E-Voting Glitches Abound
Reports of problems with electronic voting systems used in the midterm elections were widespread. Here's a look at the nation's biggest foul-ups. (CIOInsight.com)With roughly 33 percent of all voters using new electronic equipment to cast their votes in the Nov. 7 midterm election, there was little surprise when precincts began reporting problems with the machines. In fact, counties in at least seven statesGeorgia, Illinois, Indiana, Ohio, Pennsylvania, North Carolina and South Carolinaextended polling hours as a result of system glitches. At the moment, however, the reported errors have been attributed to poll workers who were improperly trained on how to set up and operate the machinesnot to malicious tampering or hacking of systems, as many e-voting experts had feared. David Bear, a spokesperson for e-voting equipment manufacturer Diebold Systems, says the reports show that while election officials need time to become more familiar with the new electronic systems (which are mandated by the Help America Vote Act), "it isnt a matter of problems with the technology or the equipment."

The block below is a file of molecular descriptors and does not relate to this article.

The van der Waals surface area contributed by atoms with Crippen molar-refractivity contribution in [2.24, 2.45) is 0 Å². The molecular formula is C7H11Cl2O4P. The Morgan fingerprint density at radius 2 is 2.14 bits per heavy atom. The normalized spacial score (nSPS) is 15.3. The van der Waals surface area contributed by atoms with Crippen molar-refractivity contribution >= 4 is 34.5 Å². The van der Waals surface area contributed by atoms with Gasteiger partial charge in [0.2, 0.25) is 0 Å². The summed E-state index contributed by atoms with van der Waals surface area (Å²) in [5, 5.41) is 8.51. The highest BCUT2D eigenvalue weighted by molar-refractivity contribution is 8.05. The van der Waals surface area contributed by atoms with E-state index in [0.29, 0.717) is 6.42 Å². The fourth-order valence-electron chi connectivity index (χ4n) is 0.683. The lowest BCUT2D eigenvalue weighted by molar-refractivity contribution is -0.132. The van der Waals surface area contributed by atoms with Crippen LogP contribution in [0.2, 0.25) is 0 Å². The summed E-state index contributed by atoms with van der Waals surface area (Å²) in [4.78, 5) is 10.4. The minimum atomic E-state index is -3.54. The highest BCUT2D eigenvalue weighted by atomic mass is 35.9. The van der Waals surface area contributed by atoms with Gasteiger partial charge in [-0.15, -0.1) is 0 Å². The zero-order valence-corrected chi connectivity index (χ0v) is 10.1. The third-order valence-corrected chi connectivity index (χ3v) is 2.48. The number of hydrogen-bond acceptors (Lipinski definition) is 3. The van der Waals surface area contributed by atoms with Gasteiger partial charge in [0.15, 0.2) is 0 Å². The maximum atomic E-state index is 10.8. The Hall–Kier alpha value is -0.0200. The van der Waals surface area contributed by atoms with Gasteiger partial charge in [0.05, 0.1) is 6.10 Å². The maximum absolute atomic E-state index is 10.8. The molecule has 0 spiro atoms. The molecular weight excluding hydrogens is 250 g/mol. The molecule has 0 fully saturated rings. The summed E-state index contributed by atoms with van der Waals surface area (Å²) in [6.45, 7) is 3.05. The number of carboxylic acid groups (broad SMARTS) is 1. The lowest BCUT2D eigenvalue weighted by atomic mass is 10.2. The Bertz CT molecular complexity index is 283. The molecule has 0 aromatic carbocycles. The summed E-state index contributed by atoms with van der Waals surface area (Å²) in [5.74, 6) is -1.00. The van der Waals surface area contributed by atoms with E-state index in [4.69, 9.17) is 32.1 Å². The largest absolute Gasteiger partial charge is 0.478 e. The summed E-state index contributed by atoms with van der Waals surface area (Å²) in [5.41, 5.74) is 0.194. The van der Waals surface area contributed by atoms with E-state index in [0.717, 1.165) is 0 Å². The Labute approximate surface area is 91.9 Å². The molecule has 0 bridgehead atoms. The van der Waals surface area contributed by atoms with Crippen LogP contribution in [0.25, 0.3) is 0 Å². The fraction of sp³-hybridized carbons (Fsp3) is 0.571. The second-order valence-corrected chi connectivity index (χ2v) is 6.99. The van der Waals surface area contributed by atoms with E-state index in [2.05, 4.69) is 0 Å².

No formal allegations of tampering have yet surfaced. However, yesterdays election should be a wake-up call to all state secretaries nationwide: Better management and tighter procedures are needed to ensure the security and accuracy of future U.S. elections. What follows is a roundup of the elections biggest foul-ups, compiled from newspapers across the nation.